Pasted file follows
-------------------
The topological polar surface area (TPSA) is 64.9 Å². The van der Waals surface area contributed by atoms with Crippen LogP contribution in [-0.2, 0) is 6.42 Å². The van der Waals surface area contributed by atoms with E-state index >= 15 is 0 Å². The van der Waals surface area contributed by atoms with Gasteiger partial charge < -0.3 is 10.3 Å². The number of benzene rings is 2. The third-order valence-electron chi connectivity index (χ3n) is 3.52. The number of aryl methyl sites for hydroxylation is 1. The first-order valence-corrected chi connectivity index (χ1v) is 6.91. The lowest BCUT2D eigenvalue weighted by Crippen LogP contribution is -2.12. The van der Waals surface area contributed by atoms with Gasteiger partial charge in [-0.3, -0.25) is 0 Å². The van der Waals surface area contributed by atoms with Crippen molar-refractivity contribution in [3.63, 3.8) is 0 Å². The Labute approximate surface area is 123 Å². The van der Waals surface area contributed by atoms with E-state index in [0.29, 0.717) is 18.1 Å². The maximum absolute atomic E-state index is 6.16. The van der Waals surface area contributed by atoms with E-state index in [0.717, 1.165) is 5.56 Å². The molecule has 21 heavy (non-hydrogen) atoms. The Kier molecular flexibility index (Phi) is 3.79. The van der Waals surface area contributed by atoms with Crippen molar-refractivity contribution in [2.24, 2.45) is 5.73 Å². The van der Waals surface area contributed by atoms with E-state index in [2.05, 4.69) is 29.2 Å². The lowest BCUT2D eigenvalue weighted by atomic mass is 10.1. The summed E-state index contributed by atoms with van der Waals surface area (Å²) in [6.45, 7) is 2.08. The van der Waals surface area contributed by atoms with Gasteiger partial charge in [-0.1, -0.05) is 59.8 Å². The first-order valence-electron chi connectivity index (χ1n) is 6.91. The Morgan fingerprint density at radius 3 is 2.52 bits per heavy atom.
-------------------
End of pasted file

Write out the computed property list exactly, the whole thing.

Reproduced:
The topological polar surface area (TPSA) is 64.9 Å². The van der Waals surface area contributed by atoms with Crippen LogP contribution in [-0.2, 0) is 6.42 Å². The van der Waals surface area contributed by atoms with E-state index >= 15 is 0 Å². The van der Waals surface area contributed by atoms with Gasteiger partial charge < -0.3 is 10.3 Å². The number of benzene rings is 2. The third-order valence-electron chi connectivity index (χ3n) is 3.52. The number of aryl methyl sites for hydroxylation is 1. The first-order valence-corrected chi connectivity index (χ1v) is 6.91. The lowest BCUT2D eigenvalue weighted by Crippen LogP contribution is -2.12. The van der Waals surface area contributed by atoms with Gasteiger partial charge in [-0.3, -0.25) is 0 Å². The van der Waals surface area contributed by atoms with Crippen molar-refractivity contribution in [3.63, 3.8) is 0 Å². The Labute approximate surface area is 123 Å². The van der Waals surface area contributed by atoms with E-state index in [0.29, 0.717) is 18.1 Å². The maximum absolute atomic E-state index is 6.16. The van der Waals surface area contributed by atoms with E-state index in [0.717, 1.165) is 5.56 Å². The molecule has 21 heavy (non-hydrogen) atoms. The Kier molecular flexibility index (Phi) is 3.79. The van der Waals surface area contributed by atoms with Crippen molar-refractivity contribution in [2.24, 2.45) is 5.73 Å². The van der Waals surface area contributed by atoms with E-state index in [2.05, 4.69) is 29.2 Å². The lowest BCUT2D eigenvalue weighted by atomic mass is 10.1. The summed E-state index contributed by atoms with van der Waals surface area (Å²) in [6.45, 7) is 2.08. The van der Waals surface area contributed by atoms with Gasteiger partial charge in [-0.1, -0.05) is 59.8 Å². The first-order valence-electron chi connectivity index (χ1n) is 6.91. The Morgan fingerprint density at radius 3 is 2.52 bits per heavy atom.